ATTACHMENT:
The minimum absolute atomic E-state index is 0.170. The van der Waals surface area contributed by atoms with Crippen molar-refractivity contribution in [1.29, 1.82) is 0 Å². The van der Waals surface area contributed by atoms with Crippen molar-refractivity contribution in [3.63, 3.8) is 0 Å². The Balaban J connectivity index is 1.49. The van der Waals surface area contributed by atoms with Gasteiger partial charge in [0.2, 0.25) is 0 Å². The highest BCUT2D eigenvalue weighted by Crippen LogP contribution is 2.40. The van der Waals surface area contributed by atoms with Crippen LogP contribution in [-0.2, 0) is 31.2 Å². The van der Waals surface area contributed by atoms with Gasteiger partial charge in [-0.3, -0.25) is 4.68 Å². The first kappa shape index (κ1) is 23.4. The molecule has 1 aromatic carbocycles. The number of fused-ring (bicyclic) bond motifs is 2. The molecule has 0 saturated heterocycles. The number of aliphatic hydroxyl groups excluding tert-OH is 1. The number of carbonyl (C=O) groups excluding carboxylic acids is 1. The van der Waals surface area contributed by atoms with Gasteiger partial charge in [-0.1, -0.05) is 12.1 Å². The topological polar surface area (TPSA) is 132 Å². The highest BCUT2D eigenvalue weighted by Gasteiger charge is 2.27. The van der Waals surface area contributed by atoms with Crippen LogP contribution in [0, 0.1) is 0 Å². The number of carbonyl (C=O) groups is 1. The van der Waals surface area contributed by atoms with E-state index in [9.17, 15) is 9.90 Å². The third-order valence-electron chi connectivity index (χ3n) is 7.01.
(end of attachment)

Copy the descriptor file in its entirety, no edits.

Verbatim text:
The minimum absolute atomic E-state index is 0.170. The van der Waals surface area contributed by atoms with Crippen molar-refractivity contribution in [1.29, 1.82) is 0 Å². The van der Waals surface area contributed by atoms with Crippen molar-refractivity contribution in [3.63, 3.8) is 0 Å². The Balaban J connectivity index is 1.49. The van der Waals surface area contributed by atoms with Gasteiger partial charge in [0.2, 0.25) is 0 Å². The highest BCUT2D eigenvalue weighted by Crippen LogP contribution is 2.40. The van der Waals surface area contributed by atoms with Crippen LogP contribution in [-0.2, 0) is 31.2 Å². The van der Waals surface area contributed by atoms with Gasteiger partial charge in [-0.3, -0.25) is 4.68 Å². The first kappa shape index (κ1) is 23.4. The molecule has 1 aromatic carbocycles. The number of fused-ring (bicyclic) bond motifs is 2. The molecule has 0 saturated heterocycles. The number of aliphatic hydroxyl groups excluding tert-OH is 1. The number of carbonyl (C=O) groups excluding carboxylic acids is 1. The van der Waals surface area contributed by atoms with Gasteiger partial charge in [-0.1, -0.05) is 12.1 Å². The topological polar surface area (TPSA) is 132 Å². The highest BCUT2D eigenvalue weighted by Gasteiger charge is 2.27. The van der Waals surface area contributed by atoms with Crippen LogP contribution in [0, 0.1) is 0 Å². The number of carbonyl (C=O) groups is 1. The van der Waals surface area contributed by atoms with E-state index in [9.17, 15) is 9.90 Å². The third-order valence-electron chi connectivity index (χ3n) is 7.01.